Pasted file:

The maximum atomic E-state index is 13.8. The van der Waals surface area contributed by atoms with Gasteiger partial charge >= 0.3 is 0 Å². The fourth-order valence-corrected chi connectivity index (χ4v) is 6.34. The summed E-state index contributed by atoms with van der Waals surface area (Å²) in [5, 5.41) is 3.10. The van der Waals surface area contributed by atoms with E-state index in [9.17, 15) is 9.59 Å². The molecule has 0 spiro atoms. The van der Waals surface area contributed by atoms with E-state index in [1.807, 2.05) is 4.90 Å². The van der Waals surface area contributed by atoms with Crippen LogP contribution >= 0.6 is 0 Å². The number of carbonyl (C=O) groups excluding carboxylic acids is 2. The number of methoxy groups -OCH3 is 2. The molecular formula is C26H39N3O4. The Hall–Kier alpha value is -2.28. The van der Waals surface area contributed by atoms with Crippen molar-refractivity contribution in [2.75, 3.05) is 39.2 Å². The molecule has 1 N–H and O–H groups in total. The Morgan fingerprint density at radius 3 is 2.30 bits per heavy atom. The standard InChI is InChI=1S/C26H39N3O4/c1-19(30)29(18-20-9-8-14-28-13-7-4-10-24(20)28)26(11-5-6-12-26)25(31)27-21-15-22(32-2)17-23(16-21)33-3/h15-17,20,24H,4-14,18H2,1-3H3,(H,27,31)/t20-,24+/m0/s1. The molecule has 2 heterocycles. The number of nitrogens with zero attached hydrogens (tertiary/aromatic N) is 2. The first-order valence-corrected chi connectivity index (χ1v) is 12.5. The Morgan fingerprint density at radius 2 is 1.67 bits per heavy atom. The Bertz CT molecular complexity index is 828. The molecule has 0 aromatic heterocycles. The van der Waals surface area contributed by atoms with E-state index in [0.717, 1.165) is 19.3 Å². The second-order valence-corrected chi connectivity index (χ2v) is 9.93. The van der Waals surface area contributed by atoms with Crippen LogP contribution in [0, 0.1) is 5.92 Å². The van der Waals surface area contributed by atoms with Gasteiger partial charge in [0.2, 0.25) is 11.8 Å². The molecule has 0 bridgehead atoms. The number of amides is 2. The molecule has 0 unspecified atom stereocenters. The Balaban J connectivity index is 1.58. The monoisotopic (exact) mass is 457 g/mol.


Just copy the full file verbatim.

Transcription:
The maximum atomic E-state index is 13.8. The van der Waals surface area contributed by atoms with Gasteiger partial charge >= 0.3 is 0 Å². The fourth-order valence-corrected chi connectivity index (χ4v) is 6.34. The summed E-state index contributed by atoms with van der Waals surface area (Å²) in [5, 5.41) is 3.10. The van der Waals surface area contributed by atoms with E-state index in [9.17, 15) is 9.59 Å². The molecule has 0 spiro atoms. The van der Waals surface area contributed by atoms with E-state index in [1.807, 2.05) is 4.90 Å². The van der Waals surface area contributed by atoms with Crippen LogP contribution >= 0.6 is 0 Å². The number of carbonyl (C=O) groups excluding carboxylic acids is 2. The number of methoxy groups -OCH3 is 2. The molecular formula is C26H39N3O4. The Hall–Kier alpha value is -2.28. The van der Waals surface area contributed by atoms with Crippen molar-refractivity contribution in [2.75, 3.05) is 39.2 Å². The molecule has 1 N–H and O–H groups in total. The Morgan fingerprint density at radius 3 is 2.30 bits per heavy atom. The standard InChI is InChI=1S/C26H39N3O4/c1-19(30)29(18-20-9-8-14-28-13-7-4-10-24(20)28)26(11-5-6-12-26)25(31)27-21-15-22(32-2)17-23(16-21)33-3/h15-17,20,24H,4-14,18H2,1-3H3,(H,27,31)/t20-,24+/m0/s1. The molecule has 2 heterocycles. The number of nitrogens with zero attached hydrogens (tertiary/aromatic N) is 2. The first-order valence-corrected chi connectivity index (χ1v) is 12.5. The Morgan fingerprint density at radius 2 is 1.67 bits per heavy atom. The Bertz CT molecular complexity index is 828. The molecule has 0 aromatic heterocycles. The van der Waals surface area contributed by atoms with E-state index in [0.717, 1.165) is 19.3 Å². The second-order valence-corrected chi connectivity index (χ2v) is 9.93. The van der Waals surface area contributed by atoms with Crippen LogP contribution in [0, 0.1) is 5.92 Å². The van der Waals surface area contributed by atoms with Gasteiger partial charge in [0.2, 0.25) is 11.8 Å². The molecule has 0 bridgehead atoms. The number of amides is 2. The molecule has 0 unspecified atom stereocenters. The Balaban J connectivity index is 1.58. The monoisotopic (exact) mass is 457 g/mol.